We need to reeducate voters about taxes and the free market. Presently, our nation is under the spell of a dangerous, conservative creed about the harmful effects of taxes and any other attempt to interfere with the competitive market, which if left alone will find the best solutions to every problem. As a consequence needed market regulation is being legislated out of existence and anti-trust oversight ignored so that small numbers of huge corporations have been consolidating their control over vital sectors of our economy to the public’s detriment. Anti tax and free market views have become firmly established as received wisdom and need to be challenged.

Democrats are rightly suspected of wanting to raise taxes; only an effective government backed by sufficient taxes, representing all of us acting together, is in a position to develop a long-range strategy and invest in developing the infrastructure, science and technology that can put us on the path to healthy growth.

We need to use the economic instruments of government to re-shape and direct market mechanisms and to move development in a sustainable direction. Our future infrastructure, tax policies, business subsidies, publicly funded research, science and educational strategies, must shift towards renewable energy, and eco-friendly goods and services while we develop innovative environmental regulatory programs that are compatible with market mechanisms.

We can invigorate our economy, healing rather than amplifying humanity’s rift with nature with a crash program of public investment in eco-friendly science and technologies for transportation, land and water use, waste management and urban planning. These areas of research and development would fuel creativity and productivity and provide higher paying jobs

At the same time we need a strategy to guide America in the developing global economy. While taking action at home to insure that America can compete in the global economy, we must, at the same time, adjust to the developing world.

3. We depend on national security in a peaceful, multilateral, global community

Vital to our security is the creation of a framework that binds all nations for resolving conflicts peacefully based on diplomacy, cooperation and the rule of law.

Maintain a Secure Nation.
Replace military might with a national security regime that includes a strong, well trained military as well as alliances and diplomacy but even more importantly a well educated, economically secure and healthy citizenry to guide our government in making decisions in the nation’s interests.

Return to civility, diplomacy, and multilateralism in a law-governed world.
With the emergence of a global marketplace, the world community is developing principles and conventions to serve as a legal framework to govern the relations among states This is the best path towards a peaceful, stable and sustainable world. We must re-join the family of nations and return to methods of dialogue, diplomacy, and mutual respect with other states.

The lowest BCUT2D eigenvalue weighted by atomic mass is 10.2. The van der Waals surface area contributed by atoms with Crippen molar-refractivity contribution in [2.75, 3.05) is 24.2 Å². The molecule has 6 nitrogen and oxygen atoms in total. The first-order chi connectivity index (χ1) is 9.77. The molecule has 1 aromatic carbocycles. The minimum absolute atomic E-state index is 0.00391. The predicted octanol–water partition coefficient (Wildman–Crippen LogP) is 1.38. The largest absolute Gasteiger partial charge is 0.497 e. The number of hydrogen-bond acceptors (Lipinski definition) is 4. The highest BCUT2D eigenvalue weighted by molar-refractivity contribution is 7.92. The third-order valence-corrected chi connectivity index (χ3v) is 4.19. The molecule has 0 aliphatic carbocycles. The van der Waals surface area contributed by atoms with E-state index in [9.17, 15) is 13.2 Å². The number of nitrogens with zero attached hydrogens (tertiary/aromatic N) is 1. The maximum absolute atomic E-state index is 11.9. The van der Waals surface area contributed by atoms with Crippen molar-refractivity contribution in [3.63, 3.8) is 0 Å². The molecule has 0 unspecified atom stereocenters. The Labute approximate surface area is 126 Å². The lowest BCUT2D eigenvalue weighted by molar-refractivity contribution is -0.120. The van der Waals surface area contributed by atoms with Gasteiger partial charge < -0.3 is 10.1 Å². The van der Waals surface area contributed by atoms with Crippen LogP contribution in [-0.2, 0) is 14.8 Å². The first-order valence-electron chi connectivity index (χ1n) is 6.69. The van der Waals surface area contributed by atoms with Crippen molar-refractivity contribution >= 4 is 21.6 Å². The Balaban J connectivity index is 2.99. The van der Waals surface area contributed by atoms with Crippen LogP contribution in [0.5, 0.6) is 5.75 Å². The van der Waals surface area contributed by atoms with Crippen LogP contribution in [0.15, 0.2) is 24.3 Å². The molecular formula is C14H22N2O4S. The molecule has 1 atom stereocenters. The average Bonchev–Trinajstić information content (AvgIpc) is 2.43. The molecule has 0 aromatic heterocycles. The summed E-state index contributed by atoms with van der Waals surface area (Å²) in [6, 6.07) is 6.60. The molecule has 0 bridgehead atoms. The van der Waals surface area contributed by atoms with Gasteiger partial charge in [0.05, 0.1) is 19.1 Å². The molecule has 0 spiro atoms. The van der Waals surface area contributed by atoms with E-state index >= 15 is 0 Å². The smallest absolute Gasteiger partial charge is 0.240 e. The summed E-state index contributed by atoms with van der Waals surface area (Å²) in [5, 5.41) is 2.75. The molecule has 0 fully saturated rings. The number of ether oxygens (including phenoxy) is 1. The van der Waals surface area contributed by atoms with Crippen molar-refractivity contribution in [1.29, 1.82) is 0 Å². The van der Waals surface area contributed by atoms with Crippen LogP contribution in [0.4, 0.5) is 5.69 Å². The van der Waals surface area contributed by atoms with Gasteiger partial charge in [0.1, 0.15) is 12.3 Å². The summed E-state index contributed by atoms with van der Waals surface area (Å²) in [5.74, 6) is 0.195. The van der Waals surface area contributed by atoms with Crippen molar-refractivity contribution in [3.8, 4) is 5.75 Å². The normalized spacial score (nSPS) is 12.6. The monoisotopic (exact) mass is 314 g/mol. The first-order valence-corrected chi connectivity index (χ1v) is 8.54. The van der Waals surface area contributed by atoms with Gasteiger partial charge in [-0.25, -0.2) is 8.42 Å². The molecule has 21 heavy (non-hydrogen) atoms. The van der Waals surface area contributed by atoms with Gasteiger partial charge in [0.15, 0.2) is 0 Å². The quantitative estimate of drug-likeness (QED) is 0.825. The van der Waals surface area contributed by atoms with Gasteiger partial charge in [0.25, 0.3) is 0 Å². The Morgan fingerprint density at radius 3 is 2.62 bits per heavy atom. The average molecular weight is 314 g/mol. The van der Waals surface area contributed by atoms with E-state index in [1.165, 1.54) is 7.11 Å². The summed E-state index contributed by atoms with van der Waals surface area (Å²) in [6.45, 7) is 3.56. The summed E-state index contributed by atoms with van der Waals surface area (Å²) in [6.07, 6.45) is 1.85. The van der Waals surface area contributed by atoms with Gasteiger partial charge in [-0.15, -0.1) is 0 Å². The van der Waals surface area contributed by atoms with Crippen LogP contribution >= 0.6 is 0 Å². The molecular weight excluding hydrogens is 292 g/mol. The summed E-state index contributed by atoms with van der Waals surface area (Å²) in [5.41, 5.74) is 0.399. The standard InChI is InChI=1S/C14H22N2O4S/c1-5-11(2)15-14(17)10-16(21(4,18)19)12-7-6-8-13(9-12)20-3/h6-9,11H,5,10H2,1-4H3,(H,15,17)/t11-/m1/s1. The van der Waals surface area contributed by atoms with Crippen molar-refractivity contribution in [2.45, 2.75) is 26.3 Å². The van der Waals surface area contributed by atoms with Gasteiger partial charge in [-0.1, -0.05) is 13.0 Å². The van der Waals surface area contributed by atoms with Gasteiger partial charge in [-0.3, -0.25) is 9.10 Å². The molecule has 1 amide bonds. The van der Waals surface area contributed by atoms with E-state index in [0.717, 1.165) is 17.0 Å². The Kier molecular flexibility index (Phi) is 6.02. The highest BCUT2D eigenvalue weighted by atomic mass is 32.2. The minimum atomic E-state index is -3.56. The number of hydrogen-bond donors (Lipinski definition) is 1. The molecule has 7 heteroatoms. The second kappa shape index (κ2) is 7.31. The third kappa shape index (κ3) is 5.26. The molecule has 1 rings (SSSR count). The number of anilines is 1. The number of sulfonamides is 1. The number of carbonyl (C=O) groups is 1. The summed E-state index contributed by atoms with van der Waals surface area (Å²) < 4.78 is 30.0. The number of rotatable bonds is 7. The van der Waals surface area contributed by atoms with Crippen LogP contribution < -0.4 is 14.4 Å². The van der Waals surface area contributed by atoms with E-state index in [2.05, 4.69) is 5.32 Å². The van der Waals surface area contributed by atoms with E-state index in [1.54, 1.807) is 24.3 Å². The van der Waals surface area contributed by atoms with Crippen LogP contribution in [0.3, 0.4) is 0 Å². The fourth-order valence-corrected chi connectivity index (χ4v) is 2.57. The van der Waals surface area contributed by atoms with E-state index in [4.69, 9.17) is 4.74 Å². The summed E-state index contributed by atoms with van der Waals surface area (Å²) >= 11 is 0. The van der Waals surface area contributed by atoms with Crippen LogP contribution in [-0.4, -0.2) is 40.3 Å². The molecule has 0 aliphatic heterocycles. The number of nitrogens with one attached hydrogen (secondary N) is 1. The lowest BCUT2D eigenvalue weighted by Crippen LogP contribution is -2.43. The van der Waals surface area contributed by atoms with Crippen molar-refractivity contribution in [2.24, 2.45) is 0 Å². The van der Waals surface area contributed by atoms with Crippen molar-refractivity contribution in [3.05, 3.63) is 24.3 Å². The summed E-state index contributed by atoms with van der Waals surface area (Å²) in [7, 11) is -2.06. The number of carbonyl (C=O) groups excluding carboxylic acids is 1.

Work for a sustainable globe.
Disruptive migration, falling wages, global warming, resource depletion, pollution, and the danger of pandemic disease—can only be solved if we approach them globally. As one of the world’s great melting pots, a pioneer in constitutional and democratic government, and a leading economic power we have much to contribute to a peaceful, sustainable world.

Wednesday, May 17, 2006

Mi Casa es tu Casa; The Market and the Social Contract.

Evolutionary psychologists are discovering that the human being is driven by genetic, deeply imbedded tendencies, which though powerful are also amenable to being moderated and modified in their expression. One such genetic tendency is the competitive, hierarchical, territorial, ownership driven: “What is mine is mine” aspect of behavior; the other also genetically driven tendency supports cooperative, egalitarian, collective, mutual aid, “what’s mine is yours” behavior. These two strong but plastic and modifiable behavioral trends are largely mutually contradictory and require regulation and arbitration by a separate human capacity of rationality and control, which, in an advanced society, is represented by a democratic government of laws.

Competition vs. Cooperation.

The drive to compete and the drive to cooperate—are in a grand struggle in the present transition between millennia. The drive for hierarchy, territory and capitalist competition—a primitive drive arguably lodged in the reptilian portion of the brain--became ascendant toward the end of the 19th Century until its excesses brought about the communist revolution. The revolution was an attempt to bring to bear a second tendency--arguably lodged in a more recently evolved brain center, the limbic brain--the need to cooperate, act collectively, share resources and engage in mutual aid. But the communist revolution attempted to obliterate the basic need for individual effort, personal property and competition while failing to adequately represent the human need for cooperation thus creating abject failure for its ideals.

These two behavioral responses exist in all humans in varying degrees and in opposition to each other and have evolved into modern manifestations. The competitive, territorial, hierarchical, aggressive instincts have evolved in modern man into the market and its invisible hand. The egalitarian, cooperative herd instinct has developed into the social contract and its social welfare institutions. Both are essential to human survival; our continued existence depends on how they coordinate their contradictory, and at times mutually exclusive operation.